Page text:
It’s the end of the world as we know it

12th Feb 2024


My first proper job was working in a large office with, it’s fair to say, some seasoned staff.

One of these was Gerry, he had jumped out of planes during the war and his role meant that he was behind enemy lines more than once. He’d bring a degree of calm to any situation. If mistakes were made, puffing on his cigar (yes kids, people really did smoke in offices and no there wasn’t ventilation or extraction), he would lift his head from the 13 column analysis papers (no kids, we did not have spreadsheets) and mutter things like, “in the scale of the universe, in a hundred years’ time, will it matter?”

Judging by the near hysteria coming from some quarters last week, it seems there aren’t any staff like Gerry working in the green sector. Last week, we read speculation that the government were to scrap the ‘boiler tax’ and the Opposition pared down their plans to borrow money faced with a challenging fiscal situation. But you would have thought it is the end of the world as we know it, given the faux outrage on display.

One classic example was a claim made that the boiler tax was a good thing for boiler manufacturers as they could make more money from it than it would cost. Now I hate to puncture anyone’s bubble or their self-inflated ego but it is the boiler manufacturers that oppose the boiler tax being imposed. If it was really in the manufacturers’ interests, why do they oppose it?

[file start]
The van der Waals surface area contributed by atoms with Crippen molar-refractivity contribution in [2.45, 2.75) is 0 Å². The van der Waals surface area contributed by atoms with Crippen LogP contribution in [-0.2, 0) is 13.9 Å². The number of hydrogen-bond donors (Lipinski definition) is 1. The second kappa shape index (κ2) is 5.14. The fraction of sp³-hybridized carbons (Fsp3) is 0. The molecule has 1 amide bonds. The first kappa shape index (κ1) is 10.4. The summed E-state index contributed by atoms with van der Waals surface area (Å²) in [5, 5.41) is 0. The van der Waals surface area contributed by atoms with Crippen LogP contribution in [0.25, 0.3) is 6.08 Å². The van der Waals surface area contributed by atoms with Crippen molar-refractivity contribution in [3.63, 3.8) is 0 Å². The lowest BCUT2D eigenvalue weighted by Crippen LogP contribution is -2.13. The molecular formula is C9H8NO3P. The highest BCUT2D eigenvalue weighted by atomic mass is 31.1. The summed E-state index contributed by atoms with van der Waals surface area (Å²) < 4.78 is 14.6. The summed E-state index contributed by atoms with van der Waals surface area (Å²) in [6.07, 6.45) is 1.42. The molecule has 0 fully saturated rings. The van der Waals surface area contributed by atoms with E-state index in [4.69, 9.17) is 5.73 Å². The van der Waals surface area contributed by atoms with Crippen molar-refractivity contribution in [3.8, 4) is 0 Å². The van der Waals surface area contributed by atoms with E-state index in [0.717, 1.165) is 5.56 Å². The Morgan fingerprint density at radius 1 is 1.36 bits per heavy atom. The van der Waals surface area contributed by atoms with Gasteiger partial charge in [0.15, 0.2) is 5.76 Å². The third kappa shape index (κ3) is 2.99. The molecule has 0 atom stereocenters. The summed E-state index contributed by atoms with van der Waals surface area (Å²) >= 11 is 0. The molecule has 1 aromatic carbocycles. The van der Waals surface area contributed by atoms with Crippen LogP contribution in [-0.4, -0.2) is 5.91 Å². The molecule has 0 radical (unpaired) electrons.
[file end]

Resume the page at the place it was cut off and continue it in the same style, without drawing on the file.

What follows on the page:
Is it just possible that that those people who make and sell heating appliances; the people whose livelihood is earned from assessing market conditions; the accountants who audit the books; the market analysts who determine pricing; and the owners of the businesses themselves, perhaps know a little more about the impact of the boiler tax than a pressure group?

I know, I promised not to be controversial in this blog, but really. These so-called green advocates do nothing for their cause by uttering such (please insert your own word here).

We need to get to net zero. We need to do so sensibly. We need to take people with us on the journey. And above all, we should deal in facts not hysterics if we are to succeed.

Mike Foster

EUA's Chief Executive


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